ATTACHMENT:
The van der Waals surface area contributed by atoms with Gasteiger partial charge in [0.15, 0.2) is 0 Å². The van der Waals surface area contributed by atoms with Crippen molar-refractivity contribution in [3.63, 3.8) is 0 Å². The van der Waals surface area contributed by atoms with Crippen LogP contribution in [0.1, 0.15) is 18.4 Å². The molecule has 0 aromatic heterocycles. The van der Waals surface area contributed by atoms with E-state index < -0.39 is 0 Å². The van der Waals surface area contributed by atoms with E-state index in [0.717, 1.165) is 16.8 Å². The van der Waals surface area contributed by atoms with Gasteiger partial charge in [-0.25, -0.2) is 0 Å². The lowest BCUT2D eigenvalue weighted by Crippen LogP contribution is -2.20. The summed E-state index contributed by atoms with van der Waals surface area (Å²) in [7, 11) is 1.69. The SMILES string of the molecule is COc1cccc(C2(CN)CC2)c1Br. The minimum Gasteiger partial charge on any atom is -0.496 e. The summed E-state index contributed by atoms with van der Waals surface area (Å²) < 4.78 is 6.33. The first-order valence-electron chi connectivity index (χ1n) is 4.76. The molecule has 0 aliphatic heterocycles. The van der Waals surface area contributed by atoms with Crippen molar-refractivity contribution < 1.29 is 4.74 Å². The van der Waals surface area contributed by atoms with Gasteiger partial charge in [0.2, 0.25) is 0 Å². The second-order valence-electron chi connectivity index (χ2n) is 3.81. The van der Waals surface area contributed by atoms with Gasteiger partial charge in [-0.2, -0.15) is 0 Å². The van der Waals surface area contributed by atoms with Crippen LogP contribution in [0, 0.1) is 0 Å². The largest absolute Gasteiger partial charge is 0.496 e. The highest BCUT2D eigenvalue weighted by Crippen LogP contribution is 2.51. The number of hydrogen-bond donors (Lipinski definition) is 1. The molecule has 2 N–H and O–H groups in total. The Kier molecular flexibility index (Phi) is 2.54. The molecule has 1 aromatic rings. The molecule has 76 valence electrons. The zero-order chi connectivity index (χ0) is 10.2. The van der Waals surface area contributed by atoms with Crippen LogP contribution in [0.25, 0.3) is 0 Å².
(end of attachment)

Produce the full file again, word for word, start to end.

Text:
The van der Waals surface area contributed by atoms with Gasteiger partial charge in [0.15, 0.2) is 0 Å². The van der Waals surface area contributed by atoms with Crippen molar-refractivity contribution in [3.63, 3.8) is 0 Å². The van der Waals surface area contributed by atoms with Crippen LogP contribution in [0.1, 0.15) is 18.4 Å². The molecule has 0 aromatic heterocycles. The van der Waals surface area contributed by atoms with E-state index < -0.39 is 0 Å². The van der Waals surface area contributed by atoms with E-state index in [0.717, 1.165) is 16.8 Å². The van der Waals surface area contributed by atoms with Gasteiger partial charge in [-0.25, -0.2) is 0 Å². The lowest BCUT2D eigenvalue weighted by Crippen LogP contribution is -2.20. The summed E-state index contributed by atoms with van der Waals surface area (Å²) in [7, 11) is 1.69. The SMILES string of the molecule is COc1cccc(C2(CN)CC2)c1Br. The minimum Gasteiger partial charge on any atom is -0.496 e. The summed E-state index contributed by atoms with van der Waals surface area (Å²) < 4.78 is 6.33. The first-order valence-electron chi connectivity index (χ1n) is 4.76. The molecule has 0 aliphatic heterocycles. The van der Waals surface area contributed by atoms with Crippen molar-refractivity contribution < 1.29 is 4.74 Å². The van der Waals surface area contributed by atoms with Gasteiger partial charge in [0.2, 0.25) is 0 Å². The second-order valence-electron chi connectivity index (χ2n) is 3.81. The van der Waals surface area contributed by atoms with Gasteiger partial charge in [-0.2, -0.15) is 0 Å². The van der Waals surface area contributed by atoms with Crippen LogP contribution in [0, 0.1) is 0 Å². The largest absolute Gasteiger partial charge is 0.496 e. The highest BCUT2D eigenvalue weighted by Crippen LogP contribution is 2.51. The number of hydrogen-bond donors (Lipinski definition) is 1. The molecule has 2 N–H and O–H groups in total. The Kier molecular flexibility index (Phi) is 2.54. The molecule has 1 aromatic rings. The molecule has 76 valence electrons. The zero-order chi connectivity index (χ0) is 10.2. The van der Waals surface area contributed by atoms with Crippen LogP contribution in [0.25, 0.3) is 0 Å².